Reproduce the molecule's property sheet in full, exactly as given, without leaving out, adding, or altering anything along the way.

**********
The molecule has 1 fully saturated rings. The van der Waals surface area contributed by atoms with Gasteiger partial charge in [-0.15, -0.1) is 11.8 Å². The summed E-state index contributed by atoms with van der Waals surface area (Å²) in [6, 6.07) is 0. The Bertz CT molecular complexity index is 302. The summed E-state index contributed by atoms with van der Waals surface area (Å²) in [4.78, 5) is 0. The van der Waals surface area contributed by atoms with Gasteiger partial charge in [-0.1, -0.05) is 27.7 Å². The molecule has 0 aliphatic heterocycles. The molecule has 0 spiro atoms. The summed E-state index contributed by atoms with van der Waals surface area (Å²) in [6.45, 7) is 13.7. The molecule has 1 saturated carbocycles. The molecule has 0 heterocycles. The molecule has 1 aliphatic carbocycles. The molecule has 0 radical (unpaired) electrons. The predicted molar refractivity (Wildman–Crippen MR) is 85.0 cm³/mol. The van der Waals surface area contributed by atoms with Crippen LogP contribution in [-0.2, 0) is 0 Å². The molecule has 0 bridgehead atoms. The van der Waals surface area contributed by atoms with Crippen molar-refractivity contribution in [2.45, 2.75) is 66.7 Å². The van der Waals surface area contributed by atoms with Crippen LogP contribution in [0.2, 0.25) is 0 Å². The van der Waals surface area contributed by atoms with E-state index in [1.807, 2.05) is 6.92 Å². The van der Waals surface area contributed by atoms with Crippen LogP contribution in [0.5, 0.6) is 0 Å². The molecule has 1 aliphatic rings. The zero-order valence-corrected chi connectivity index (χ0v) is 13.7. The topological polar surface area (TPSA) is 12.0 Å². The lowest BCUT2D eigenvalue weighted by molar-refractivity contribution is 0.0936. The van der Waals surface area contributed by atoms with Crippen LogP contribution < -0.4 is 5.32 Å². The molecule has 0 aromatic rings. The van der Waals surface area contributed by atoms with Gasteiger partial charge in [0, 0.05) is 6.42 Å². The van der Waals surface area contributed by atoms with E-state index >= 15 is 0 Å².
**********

The molecule has 1 fully saturated rings. The van der Waals surface area contributed by atoms with Gasteiger partial charge in [-0.15, -0.1) is 11.8 Å². The summed E-state index contributed by atoms with van der Waals surface area (Å²) in [6, 6.07) is 0. The Bertz CT molecular complexity index is 302. The summed E-state index contributed by atoms with van der Waals surface area (Å²) in [4.78, 5) is 0. The van der Waals surface area contributed by atoms with Gasteiger partial charge in [-0.1, -0.05) is 27.7 Å². The molecule has 0 aliphatic heterocycles. The molecule has 0 spiro atoms. The summed E-state index contributed by atoms with van der Waals surface area (Å²) in [6.45, 7) is 13.7. The molecule has 1 saturated carbocycles. The molecule has 0 heterocycles. The molecule has 1 aliphatic carbocycles. The molecule has 0 radical (unpaired) electrons. The predicted molar refractivity (Wildman–Crippen MR) is 85.0 cm³/mol. The van der Waals surface area contributed by atoms with Crippen LogP contribution in [-0.2, 0) is 0 Å². The molecule has 0 bridgehead atoms. The van der Waals surface area contributed by atoms with Crippen molar-refractivity contribution in [2.45, 2.75) is 66.7 Å². The van der Waals surface area contributed by atoms with Crippen LogP contribution in [0.2, 0.25) is 0 Å². The van der Waals surface area contributed by atoms with E-state index in [1.807, 2.05) is 6.92 Å². The van der Waals surface area contributed by atoms with Crippen LogP contribution in [0.5, 0.6) is 0 Å². The molecule has 1 aliphatic rings. The zero-order valence-corrected chi connectivity index (χ0v) is 13.7. The topological polar surface area (TPSA) is 12.0 Å². The lowest BCUT2D eigenvalue weighted by molar-refractivity contribution is 0.0936. The van der Waals surface area contributed by atoms with Crippen LogP contribution < -0.4 is 5.32 Å². The molecule has 0 aromatic rings. The van der Waals surface area contributed by atoms with Gasteiger partial charge in [0, 0.05) is 6.42 Å². The van der Waals surface area contributed by atoms with E-state index >= 15 is 0 Å².